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Patriots owner Robert Kraft charged in Florida prostitution sting

(Reuters) - Robert Kraft, owner of the Super Bowl-winning New England Patriots, was charged in Florida with soliciting prostitution after he was captured on video engaging in sex acts with a worker at a massage parlor, police said on Friday.

Kraft, 77, a billionaire businessman who built the Patriots into the National Football League’s most dominant franchise, was swept up in a police sting targeting sex-trafficking in day spas and massage parlors in several Florida counties. The operation has led to hundreds being charged.

Kraft, who lives in Massachusetts but owns property in Palm Beach, Florida, is accused of visiting Orchids of Asia Day Spa in Jupiter, Florida, on two separate occasions to solicit sex. The two charges he faces are misdemeanors.

Authorities have video evidence depicting the acts in question after installing hidden cameras inside the spa, police officials said, adding that Kraft had been dropped off by a driver.

A spokesman for Kraft and the Patriots, Aaron Salkin, said in a statement, “We categorically deny that Mr. Kraft engaged in any illegal activity. Because it is a judicial matter, we will not be commenting further.”

Kraft could face discipline under the league’s personal conduct policy, which applies to team owners and prohibits “conduct detrimental to the integrity” of the NFL. In 2004, Indianapolis Colts owner Jim Irsay was suspended six games and fined $500,000 after he pleaded guilty to driving while on drugs.

In a statement, NFL spokesman Brian McCarthy said, “The NFL is aware of the ongoing law enforcement matter and will continue to monitor developments.”

FILE PHOTO: New England Patriots owner Robert Kraft speaks at a press conference in advance of Super Bowl LIII in Atlanta, Georgia, U.S., January 30, 2019. Mandatory Credit: Kirby Lee-USA TODAY Sports/File Photo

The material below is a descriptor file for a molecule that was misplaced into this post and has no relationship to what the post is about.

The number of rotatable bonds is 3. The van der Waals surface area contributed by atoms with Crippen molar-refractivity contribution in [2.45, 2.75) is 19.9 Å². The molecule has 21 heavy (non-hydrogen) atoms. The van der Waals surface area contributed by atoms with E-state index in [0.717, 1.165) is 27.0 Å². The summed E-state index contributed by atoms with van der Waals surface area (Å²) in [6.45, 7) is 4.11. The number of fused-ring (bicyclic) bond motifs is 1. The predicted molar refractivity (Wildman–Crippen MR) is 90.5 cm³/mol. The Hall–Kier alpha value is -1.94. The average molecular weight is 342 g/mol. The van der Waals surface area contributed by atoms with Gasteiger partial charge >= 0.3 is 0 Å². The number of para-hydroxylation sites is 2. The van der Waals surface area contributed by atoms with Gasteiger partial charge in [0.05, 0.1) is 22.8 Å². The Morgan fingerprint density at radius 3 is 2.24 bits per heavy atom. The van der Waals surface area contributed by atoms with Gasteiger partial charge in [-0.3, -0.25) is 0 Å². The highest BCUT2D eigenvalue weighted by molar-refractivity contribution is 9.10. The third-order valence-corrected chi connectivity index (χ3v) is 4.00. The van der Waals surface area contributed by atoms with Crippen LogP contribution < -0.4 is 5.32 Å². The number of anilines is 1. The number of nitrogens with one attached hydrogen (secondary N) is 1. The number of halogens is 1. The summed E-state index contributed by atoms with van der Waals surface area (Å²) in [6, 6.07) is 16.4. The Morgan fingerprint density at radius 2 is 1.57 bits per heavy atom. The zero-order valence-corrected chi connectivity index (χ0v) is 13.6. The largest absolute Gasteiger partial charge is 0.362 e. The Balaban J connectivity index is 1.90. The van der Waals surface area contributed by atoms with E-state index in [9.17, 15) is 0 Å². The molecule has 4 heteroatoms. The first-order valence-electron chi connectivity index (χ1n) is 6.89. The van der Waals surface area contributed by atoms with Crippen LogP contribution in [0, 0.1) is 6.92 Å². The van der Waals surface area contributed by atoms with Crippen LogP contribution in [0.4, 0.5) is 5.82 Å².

Kraft, who made his fortune buying out and building up his father-in-law’s product-packaging business, is worth $6.6 billion, according to Forbes magazine.

Since Kraft bought the Patriots 25 years ago for $172 million, the team has become the most successful franchise in the NFL, appearing in 10 Super Bowls and winning six titles, including Super Bowl LIII on Feb. 3. The franchise is now worth an estimated $3.7 billion, according to Forbes.

Kraft’s wife of many decades, Myra Hiatt Kraft, died in 2011 of ovarian cancer. He has not remarried.

Kraft is a close friend and supporter of U.S. President Donald Trump, who said told reporters in the Oval Office that he was “very sad” to hear about the charges.

“I was very surprised to see it,” the president said. “He’s proclaimed his innocence totally. And - but I’m very surprised to see it.”


No one answered the phone at the Orchids of Asia Day Spa on Friday.

The spa’s website advertises body treatments, facials and massages, such as the “Tokyo Ultimate 4 Hand.” Standard services generally cost $59 for a half hour and $79 for an hour, police said.

The owner of Goodfella’s Pizza across the street, Joseph Bompartito, 33, said he frequently saw young women who worked at the spa walking through the shopping plaza where it is located.

“They looked miserable, malnourished, very skinny, very pale with a depressed look on their face,” he said.

He also recalled seeing Kraft getting into a chauffeured car at the plaza about two weeks ago, saying he waved to Kraft and the Patriots owner waved back out of the car window.

Kraft, widely considered one of the NFL’s most powerful and influential owners, has become a hero to may Bostonians. Early this month hundreds of thousands of people lined the city’s streets to see the owner and his team celebrate their sixth Super Bowl win.

Some top Massachusetts officials on Friday voiced deep concern over the charges.

Governor Charles Baker “finds these allegations deeply disturbing and condemns all acts of sexual exploitation,” Anisha Chakrabarti, a spokeswoman for the governor, said in an email.

Reporting by Letitia Stein in Tampa, Florida; Jonathan Allen, Gina Cherelus and Peter Szekely in New York; and Jeff Mason in Washington; Writing by Joseph Ax in New York; Editing by Frank McGurty and Grant McCool